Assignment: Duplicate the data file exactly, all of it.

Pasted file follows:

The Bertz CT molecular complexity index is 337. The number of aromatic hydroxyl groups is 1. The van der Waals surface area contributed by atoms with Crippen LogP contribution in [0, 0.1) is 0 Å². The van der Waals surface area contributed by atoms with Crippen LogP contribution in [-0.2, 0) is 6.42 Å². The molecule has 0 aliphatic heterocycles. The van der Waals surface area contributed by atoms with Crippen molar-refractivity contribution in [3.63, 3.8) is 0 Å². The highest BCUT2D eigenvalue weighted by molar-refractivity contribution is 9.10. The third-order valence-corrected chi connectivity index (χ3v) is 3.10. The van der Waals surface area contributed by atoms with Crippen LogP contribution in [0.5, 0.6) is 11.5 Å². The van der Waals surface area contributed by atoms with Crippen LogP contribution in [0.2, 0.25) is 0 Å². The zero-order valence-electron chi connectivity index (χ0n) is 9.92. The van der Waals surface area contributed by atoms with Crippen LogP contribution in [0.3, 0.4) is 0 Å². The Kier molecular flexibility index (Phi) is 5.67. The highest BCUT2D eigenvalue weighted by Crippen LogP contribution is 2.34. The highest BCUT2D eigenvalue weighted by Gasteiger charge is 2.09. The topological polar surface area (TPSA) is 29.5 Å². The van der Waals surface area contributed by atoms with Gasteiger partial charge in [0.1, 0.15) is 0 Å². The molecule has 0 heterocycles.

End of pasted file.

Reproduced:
The Bertz CT molecular complexity index is 337. The number of aromatic hydroxyl groups is 1. The van der Waals surface area contributed by atoms with Crippen LogP contribution in [0, 0.1) is 0 Å². The van der Waals surface area contributed by atoms with Crippen LogP contribution in [-0.2, 0) is 6.42 Å². The molecule has 0 aliphatic heterocycles. The van der Waals surface area contributed by atoms with Crippen molar-refractivity contribution in [3.63, 3.8) is 0 Å². The highest BCUT2D eigenvalue weighted by molar-refractivity contribution is 9.10. The third-order valence-corrected chi connectivity index (χ3v) is 3.10. The van der Waals surface area contributed by atoms with Crippen LogP contribution in [0.5, 0.6) is 11.5 Å². The van der Waals surface area contributed by atoms with Crippen LogP contribution in [0.2, 0.25) is 0 Å². The zero-order valence-electron chi connectivity index (χ0n) is 9.92. The van der Waals surface area contributed by atoms with Crippen LogP contribution in [0.3, 0.4) is 0 Å². The Kier molecular flexibility index (Phi) is 5.67. The highest BCUT2D eigenvalue weighted by Crippen LogP contribution is 2.34. The highest BCUT2D eigenvalue weighted by Gasteiger charge is 2.09. The topological polar surface area (TPSA) is 29.5 Å². The van der Waals surface area contributed by atoms with Gasteiger partial charge in [0.1, 0.15) is 0 Å². The molecule has 0 heterocycles.